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Turkish PM Erdogan: Islamophobia a 'Crime Against Humanity' Along With Zionism and Fascism

Turkey's Prime Minister Tayyip Erdogan addresses members of parliament from his ruling AK Party (AKP) during a meeting at the Turkish parliament in Ankara on February 26, 2013. Credit: AFP/Getty Images

Credit: AFP/Getty Images

With a string of pro-Islam, anti-Israel and anti-Western stances to his credit, Turkish Prime Minister Tayyip Erdoğan is fast-making his mark as anything but the moderate leader of a country that once sought to emulate countries like Germany, rather than theocracies like Iran.

His latest controversial remarks came while speaking at the Fifth Alliance of Civilizations Forum in Vienna’s Hofburg Palace this week when he stated that Islamophobia must be regarded as a crime against humanity" in the vein of anti-Semitism and fascism. What's more, the prime minister included Zionism as being akin to fascism and alas, yet another crime against humanity.

“Just like Zionism, anti-Semitism and fascism, it becomes unavoidable that Islamophobia must be regarded as a crime against humanity,” Erdoğan said, before he condemned political leaders who he claimed defame religion.

“Certain politicians’ defamation of a religion or a sect by mass communication tools only makes pre-conceived notions bigger and deepens the gap."

“We are facing a world in which racist attacks have gained momentum, terrorism has claimed more lives, and religions and sects treat each other with less understanding,” Erdoğan said.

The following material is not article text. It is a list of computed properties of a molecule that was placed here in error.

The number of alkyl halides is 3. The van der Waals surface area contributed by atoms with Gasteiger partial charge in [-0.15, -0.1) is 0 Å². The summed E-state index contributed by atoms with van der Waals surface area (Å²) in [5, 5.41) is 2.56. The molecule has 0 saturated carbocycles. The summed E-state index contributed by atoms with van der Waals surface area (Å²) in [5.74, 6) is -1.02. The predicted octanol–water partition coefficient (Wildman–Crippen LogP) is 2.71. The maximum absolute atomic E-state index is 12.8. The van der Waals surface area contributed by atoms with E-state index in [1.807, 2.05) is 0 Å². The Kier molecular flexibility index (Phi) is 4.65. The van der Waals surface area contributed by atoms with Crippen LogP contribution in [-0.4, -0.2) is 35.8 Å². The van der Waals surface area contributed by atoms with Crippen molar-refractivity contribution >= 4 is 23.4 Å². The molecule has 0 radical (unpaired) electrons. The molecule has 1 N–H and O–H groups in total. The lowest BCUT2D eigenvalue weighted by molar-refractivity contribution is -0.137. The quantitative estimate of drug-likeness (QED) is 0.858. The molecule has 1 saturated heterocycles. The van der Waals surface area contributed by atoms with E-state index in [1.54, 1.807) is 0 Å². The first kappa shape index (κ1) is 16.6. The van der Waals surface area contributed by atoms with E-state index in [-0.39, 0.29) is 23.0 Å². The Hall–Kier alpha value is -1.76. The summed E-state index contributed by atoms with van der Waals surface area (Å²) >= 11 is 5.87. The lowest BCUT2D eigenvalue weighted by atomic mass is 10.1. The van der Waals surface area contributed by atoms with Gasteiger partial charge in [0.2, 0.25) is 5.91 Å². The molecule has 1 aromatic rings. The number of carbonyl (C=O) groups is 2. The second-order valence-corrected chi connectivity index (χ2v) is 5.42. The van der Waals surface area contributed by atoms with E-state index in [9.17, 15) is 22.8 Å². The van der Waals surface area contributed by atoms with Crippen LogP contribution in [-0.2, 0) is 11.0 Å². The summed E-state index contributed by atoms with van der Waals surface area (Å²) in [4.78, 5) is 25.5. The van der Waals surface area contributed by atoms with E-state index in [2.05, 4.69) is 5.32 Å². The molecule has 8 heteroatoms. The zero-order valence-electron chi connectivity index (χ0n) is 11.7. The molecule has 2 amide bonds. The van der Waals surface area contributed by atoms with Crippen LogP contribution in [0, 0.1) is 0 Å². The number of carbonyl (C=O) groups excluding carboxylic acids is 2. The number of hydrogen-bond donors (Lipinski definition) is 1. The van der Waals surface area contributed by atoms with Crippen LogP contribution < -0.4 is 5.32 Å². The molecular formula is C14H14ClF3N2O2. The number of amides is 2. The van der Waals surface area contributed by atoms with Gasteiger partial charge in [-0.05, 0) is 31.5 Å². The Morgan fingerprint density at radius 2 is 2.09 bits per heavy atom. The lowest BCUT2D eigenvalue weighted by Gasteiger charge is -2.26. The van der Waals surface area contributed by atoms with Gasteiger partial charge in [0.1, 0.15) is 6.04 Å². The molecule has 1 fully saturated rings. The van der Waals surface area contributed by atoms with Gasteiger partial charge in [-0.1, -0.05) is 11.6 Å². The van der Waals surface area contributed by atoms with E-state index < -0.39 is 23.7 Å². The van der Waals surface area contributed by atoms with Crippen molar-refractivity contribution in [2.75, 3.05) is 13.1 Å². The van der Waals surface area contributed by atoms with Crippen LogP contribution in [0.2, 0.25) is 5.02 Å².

“In a similar fashion, I must state that rising racism in Europe is a serious problem for the Alliance of Civilizations Project...Aside from countries indifferent to Muslim countries, disrespectful attitudes toward Muslims living in certain countries continue to hurt consciences.”

Erdogan also spoke of the bloodshed in Mali, claiming religion has nothing to do with the carnage. He said it would be a "mistake to "evaluate the current developments in Mali as if they were based on religion."

“Members of different religions in Mali are not fighting against each other. There could be acts of terrorism in Mali but to define such violence as part of a religion would not be correct since no monotheistic religion encourages terrorism. Islam means ‘peace.’ We can never accept arguments that a religion of peace, Islam, encourages or approves terrorism."

The Turkish prime minster also said that his country's EU membership would be a significant step for the success of the Alliance of Civilizations.

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